Major Senior, Health Advocates Endorse Governor Wolf’s Unified Department of Health and Human Services
Harrisburg, PA – Governor Tom Wolf announced today that a broad coalition of advocates for seniors, recovery, people with disabilities, and other health and human services populations is speaking out in support of the unification of the departments of Health, Human Services, Aging, and Drug and Alcohol Programs into one Department of Health and Human Services (HHS).
“Having the support of this broad coalition of senior and human services advocates strengthens my administration’s efforts to break down silos, increase government efficiency, and listen across party lines and ideologies to develop a practical solution of integrating these vital human services agencies into one unified Department of Health and Human Services,” Governor Wolf said. “I applaud these organizations for sharing their ideas as we move through this process and for their support as we make the new department a reality for the people of Pennsylvania.”
These groups include: Rehabilitation & Community Providers Association (RCPA), The Arc of Pennsylvania, The Alliance of PA Councils, PA Health Access Network (PHAN), Pennsylvania Association of Area Agencies on Aging (P4A), Pennsylvania Homecare Association, County Commissioners Association of Pennsylvania (CCAP), Mental Health Association in Pennsylvania, Equality Pennsylvania, Commonwealth Foundation, Alzheimer’s Association – Greater PA Chapter, Alzheimer’s Association – Delaware Valley Chapter, Pennsylvania Budget and Policy Center, and Pennsylvania Advocacy and Resources for Autism and Intellectual Disability (PAR).
Governor Wolf has worked closely with the four departments and myriad advocates to identify and break down silos and reimagine how the state delivers such critical services. A website — https://www.governor.pa.gov/health-and-human-services/ — was launched … Continue reading this news release in its entirety; click here.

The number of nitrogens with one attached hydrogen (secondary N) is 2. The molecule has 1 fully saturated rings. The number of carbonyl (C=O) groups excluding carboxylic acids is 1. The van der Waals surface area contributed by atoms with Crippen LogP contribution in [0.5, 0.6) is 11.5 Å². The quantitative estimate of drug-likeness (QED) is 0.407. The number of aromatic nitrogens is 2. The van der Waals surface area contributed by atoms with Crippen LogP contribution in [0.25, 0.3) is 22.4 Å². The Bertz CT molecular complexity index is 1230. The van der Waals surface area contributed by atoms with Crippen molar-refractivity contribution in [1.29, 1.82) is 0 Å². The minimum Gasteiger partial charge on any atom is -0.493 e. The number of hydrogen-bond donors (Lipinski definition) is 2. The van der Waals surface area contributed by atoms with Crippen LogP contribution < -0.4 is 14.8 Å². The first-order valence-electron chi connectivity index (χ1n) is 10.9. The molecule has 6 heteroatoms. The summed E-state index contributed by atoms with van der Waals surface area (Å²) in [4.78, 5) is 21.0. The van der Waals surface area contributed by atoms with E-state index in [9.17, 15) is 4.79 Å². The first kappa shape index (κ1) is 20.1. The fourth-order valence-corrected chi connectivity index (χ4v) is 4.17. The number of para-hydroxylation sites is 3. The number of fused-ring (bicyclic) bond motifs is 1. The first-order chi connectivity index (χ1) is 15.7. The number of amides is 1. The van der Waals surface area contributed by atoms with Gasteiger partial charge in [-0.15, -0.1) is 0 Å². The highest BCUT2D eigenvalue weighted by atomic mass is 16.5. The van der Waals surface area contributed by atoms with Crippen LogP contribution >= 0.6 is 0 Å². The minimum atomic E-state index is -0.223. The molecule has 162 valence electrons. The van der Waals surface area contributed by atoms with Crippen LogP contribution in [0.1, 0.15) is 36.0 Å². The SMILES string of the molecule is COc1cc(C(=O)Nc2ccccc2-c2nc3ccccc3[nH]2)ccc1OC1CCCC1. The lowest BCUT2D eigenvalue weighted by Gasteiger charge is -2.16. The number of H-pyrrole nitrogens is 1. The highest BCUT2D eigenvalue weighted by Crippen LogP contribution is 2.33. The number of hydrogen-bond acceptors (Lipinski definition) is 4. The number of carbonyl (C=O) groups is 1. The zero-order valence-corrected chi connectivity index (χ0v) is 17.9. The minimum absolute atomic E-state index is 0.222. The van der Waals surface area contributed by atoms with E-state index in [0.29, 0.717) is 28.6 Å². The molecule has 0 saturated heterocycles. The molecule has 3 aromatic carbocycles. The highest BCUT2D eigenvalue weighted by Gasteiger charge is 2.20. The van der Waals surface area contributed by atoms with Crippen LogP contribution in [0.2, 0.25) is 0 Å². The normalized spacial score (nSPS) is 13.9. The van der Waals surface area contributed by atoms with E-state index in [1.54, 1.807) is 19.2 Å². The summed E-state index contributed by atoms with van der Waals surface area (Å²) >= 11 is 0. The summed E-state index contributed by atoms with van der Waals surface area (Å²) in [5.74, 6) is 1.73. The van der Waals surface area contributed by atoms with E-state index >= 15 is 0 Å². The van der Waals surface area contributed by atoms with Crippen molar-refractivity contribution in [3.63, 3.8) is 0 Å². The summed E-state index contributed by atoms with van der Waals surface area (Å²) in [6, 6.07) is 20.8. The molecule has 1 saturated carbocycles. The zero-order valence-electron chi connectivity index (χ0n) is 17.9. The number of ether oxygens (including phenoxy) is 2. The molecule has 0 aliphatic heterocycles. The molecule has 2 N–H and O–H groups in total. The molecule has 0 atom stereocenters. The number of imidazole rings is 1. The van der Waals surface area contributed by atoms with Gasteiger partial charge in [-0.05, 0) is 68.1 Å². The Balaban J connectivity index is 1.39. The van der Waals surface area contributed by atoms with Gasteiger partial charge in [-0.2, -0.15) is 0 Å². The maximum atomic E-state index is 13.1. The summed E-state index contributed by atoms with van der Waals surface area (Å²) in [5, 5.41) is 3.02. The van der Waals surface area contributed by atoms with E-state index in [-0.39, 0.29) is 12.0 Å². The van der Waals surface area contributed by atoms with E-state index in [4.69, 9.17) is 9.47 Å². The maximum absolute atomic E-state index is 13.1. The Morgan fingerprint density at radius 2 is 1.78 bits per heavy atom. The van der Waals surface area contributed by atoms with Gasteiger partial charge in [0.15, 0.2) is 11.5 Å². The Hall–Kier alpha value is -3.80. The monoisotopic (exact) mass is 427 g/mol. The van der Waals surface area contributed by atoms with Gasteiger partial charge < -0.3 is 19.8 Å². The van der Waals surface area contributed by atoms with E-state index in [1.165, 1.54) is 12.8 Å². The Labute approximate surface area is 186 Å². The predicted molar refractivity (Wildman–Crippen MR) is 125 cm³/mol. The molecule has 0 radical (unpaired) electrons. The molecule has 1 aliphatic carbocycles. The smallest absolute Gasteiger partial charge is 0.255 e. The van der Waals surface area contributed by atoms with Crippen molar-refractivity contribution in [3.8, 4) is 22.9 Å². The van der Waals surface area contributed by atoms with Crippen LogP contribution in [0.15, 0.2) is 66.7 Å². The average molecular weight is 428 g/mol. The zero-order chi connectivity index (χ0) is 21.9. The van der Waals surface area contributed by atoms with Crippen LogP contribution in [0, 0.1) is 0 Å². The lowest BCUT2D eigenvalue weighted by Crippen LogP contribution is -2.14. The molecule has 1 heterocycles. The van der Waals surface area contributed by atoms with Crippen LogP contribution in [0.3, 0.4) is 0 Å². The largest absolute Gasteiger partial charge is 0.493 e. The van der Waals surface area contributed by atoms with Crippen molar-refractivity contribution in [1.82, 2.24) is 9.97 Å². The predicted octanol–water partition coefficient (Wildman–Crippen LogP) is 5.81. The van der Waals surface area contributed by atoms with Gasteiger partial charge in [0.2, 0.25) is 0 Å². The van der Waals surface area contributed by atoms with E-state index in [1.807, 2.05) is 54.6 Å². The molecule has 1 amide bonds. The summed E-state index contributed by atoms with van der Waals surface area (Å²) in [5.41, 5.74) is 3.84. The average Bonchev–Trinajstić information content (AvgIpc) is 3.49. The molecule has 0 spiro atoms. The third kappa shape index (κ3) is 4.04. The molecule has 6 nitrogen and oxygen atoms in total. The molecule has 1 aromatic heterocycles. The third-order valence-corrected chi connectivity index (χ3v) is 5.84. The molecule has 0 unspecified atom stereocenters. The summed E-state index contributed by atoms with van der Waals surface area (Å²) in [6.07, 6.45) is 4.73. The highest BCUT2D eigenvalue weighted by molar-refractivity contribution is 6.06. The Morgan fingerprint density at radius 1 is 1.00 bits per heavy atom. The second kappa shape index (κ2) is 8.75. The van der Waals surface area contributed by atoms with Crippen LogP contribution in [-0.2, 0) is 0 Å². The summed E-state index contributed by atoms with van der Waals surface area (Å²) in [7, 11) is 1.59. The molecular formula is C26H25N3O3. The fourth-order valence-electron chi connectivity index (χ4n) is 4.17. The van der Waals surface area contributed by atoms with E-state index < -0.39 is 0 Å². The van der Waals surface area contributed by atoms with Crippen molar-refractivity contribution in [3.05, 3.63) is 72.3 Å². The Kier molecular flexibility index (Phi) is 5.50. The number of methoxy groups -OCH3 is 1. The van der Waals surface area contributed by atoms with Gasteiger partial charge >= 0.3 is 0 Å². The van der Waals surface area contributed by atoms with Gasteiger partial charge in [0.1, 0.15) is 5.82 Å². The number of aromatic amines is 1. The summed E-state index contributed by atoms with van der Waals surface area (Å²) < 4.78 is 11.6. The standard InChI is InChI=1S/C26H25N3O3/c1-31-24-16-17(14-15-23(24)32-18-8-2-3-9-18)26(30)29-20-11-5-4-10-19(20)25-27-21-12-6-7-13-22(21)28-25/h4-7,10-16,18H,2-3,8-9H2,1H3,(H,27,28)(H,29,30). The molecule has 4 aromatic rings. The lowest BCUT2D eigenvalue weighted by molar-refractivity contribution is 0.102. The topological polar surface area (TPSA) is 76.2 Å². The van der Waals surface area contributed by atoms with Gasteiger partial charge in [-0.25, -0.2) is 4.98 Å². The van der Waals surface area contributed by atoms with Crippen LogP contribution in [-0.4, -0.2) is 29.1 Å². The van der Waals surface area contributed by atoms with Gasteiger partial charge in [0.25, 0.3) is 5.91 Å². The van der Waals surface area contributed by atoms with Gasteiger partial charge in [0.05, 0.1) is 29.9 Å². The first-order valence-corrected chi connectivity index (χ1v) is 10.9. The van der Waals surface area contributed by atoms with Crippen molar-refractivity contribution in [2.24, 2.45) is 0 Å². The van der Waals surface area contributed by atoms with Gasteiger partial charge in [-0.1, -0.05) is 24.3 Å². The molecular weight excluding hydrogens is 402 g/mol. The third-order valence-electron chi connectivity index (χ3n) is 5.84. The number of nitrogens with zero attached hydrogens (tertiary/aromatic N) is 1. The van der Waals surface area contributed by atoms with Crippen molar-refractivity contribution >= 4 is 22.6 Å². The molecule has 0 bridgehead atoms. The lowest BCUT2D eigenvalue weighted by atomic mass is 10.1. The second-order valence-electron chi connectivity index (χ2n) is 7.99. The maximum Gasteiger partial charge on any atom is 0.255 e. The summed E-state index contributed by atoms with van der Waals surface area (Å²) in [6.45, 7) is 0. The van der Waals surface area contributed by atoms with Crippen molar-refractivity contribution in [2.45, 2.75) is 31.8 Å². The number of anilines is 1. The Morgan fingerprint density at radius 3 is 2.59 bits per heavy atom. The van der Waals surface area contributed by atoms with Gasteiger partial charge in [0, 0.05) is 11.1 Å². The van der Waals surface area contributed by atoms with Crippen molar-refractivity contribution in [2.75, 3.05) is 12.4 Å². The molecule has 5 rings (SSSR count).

Bruce Mead-e, 63, who has advanced lung cancer, stands in the garden at his home in Georgetown, Del. Over four years, he has undergone two major surgeries, multiple rounds of radiation and chemotherapy. (Eileen Blass for Kaiser Health News)
by Liz Szabo
“In the past four years, Bruce Mead-e has undergone two major surgeries, multiple rounds of radiation and chemotherapy to treat his lung cancer.
“Yet in all that time, doctors never told him or his husband whether the cancer was curable — or likely to take Mead-e’s life.
“‘We haven’t asked about cure or how much time I have,’ said Mead-e, 63, of Georgetown, Del., in a May interview. ‘We haven’t asked, and he hasn’t offered. I guess we have our heads in the sand.’
“At a time when expensive new cancer treatments are proliferating rapidly, patients such as Mead-e have more therapy choices than ever before. Yet patients like him are largely kept in the dark because their doctors either can’t or won’t communicate clearly. Many patients compound the problem by avoiding news they don’t want to hear.”
by Courtney Columbus
Jill Wiseman answers questions for the Contact Center based at the Fred Hutchinson Cancer Research Center in Seattle. – Robert Hood/Fred Hutch News Service
“If you were worried you had cancer, who would you call for information? Chances are a federally-funded cancer helpline isn’t the first place that pops into your mind.
“But for 40 years, a helpline funded primarily by the National Cancer Institute has been answering people’s questions about cancer.
“It’s a source of information for people who have been called back for a follow-up after routine screenings and are worried they might have cancer. And it can also help cancer patients get information about participating in clinical trials and help them figure out questions to ask their doctors.”
Continue reading this article, click here.
Before starting on a new medication, be sure to ask your doctors these questions:
- How many times a day should I take it? At what time(s)? If the bottle says take “4 times a day,” does that mean 4 times in 24 hours or 4 times during the daytime?
- Should I take the medicine with food or not? Is there anything I should not eat or drink when taking this medicine?
- Will this medicine cause problems if I am taking other medicines?
- What does “as needed” mean?
- When should I stop taking the medicine?
- If I forget to take my medicine, what should I do?
- What side effects can I expect? What should I do if I have a problem?
Learn more about medication safety.
And you can learn more by coming to this special FREE event on June 14!
“The painful truth about teeth | You can work full time but not have the money to fix your teeth – visible reminders of the divide between rich and poor” – The Washington Post